Articles | Volume 8, issue 3
Atmos. Meas. Tech., 8, 1073–1087, 2015
Atmos. Meas. Tech., 8, 1073–1087, 2015
Research article
04 Mar 2015
Research article | 04 Mar 2015

Field-deployable diode-laser-based differential absorption lidar (DIAL) for profiling water vapor

S. M. Spuler1, K. S. Repasky2, B. Morley1, D. Moen2, M. Hayman1, and A. R. Nehrir3 S. M. Spuler et al.
  • 1National Center for Atmospheric Research, Earth Observing Lab, Boulder, CO 80307, USA
  • 2Montana State University, Electrical and Computer Engineering, Bozeman, MT 59717, USA
  • 3NASA Langley Research Center, Hampton, VA 23681, USA

Abstract. A field-deployable water vapor profiling instrument that builds on the foundation of the preceding generations of diode-laser-based differential absorption lidar (DIAL) laboratory prototypes was constructed and tested. Significant advances are discussed, including a unique shared telescope design that allows expansion of the outgoing beam for eye-safe operation with optomechanical and thermal stability; multistage optical filtering enabling measurement during daytime bright-cloud conditions; rapid spectral switching between the online and offline wavelengths enabling measurements during changing atmospheric conditions; and enhanced performance at lower ranges by the introduction of a new filter design and the addition of a wide field-of-view channel. Performance modeling, testing, and intercomparisons are performed and discussed. In general, the instrument has a 150 m range resolution with a 10 min temporal resolution; 1 min temporal resolution in the lowest 2 km of the atmosphere is demonstrated. The instrument is shown capable of autonomous long-term field operation – 50 days with a > 95% uptime – under a broad set of atmospheric conditions and potentially forms the basis for a ground-based network of eye-safe autonomous instruments needed for the atmospheric sciences research and forecasting communities.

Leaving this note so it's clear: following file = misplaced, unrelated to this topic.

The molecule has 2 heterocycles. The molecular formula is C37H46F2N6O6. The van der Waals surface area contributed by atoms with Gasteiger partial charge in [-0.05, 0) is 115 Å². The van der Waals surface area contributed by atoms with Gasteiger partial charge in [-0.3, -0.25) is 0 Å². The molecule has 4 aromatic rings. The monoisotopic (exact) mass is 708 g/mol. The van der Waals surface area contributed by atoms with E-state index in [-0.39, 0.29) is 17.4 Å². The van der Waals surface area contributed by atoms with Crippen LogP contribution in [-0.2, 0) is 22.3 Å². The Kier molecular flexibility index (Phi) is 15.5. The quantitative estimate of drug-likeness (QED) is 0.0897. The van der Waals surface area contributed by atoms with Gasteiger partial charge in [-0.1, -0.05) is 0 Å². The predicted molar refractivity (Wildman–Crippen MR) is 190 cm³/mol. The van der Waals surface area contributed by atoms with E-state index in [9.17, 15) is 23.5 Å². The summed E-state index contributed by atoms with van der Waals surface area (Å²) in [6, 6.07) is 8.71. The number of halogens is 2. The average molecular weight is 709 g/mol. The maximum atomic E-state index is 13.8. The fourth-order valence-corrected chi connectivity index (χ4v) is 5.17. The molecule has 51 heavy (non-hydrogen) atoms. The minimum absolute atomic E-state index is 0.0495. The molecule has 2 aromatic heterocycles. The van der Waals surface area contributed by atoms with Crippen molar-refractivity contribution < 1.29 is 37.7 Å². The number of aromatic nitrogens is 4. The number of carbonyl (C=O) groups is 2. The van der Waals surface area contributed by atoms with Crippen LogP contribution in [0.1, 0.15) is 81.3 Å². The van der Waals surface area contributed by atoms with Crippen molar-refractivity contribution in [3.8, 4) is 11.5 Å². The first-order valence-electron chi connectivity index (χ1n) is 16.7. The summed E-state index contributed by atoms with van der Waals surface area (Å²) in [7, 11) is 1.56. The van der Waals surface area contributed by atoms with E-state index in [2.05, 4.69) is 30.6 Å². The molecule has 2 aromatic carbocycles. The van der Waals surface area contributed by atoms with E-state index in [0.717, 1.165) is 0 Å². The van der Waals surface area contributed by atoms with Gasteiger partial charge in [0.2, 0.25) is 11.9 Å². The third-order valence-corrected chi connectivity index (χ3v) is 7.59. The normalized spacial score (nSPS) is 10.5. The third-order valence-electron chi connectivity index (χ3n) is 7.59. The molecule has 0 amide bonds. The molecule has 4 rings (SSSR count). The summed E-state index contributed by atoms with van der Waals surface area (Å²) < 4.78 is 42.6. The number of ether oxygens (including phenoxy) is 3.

Short summary
A water vapor lidar has been designed and tested which has the potential to enable a national-scale network. The system is low-maintenance, low-cost, eye-safe, and provides continuous profiles of water vapor with complete coverage, including periods of daytime bright clouds, from 300m above ground level to 4km with 150m nominal vertical resolution and 1 min temporal resolution. The sensor may be useful in improving our understanding of the distribution of atmospheric water vapor.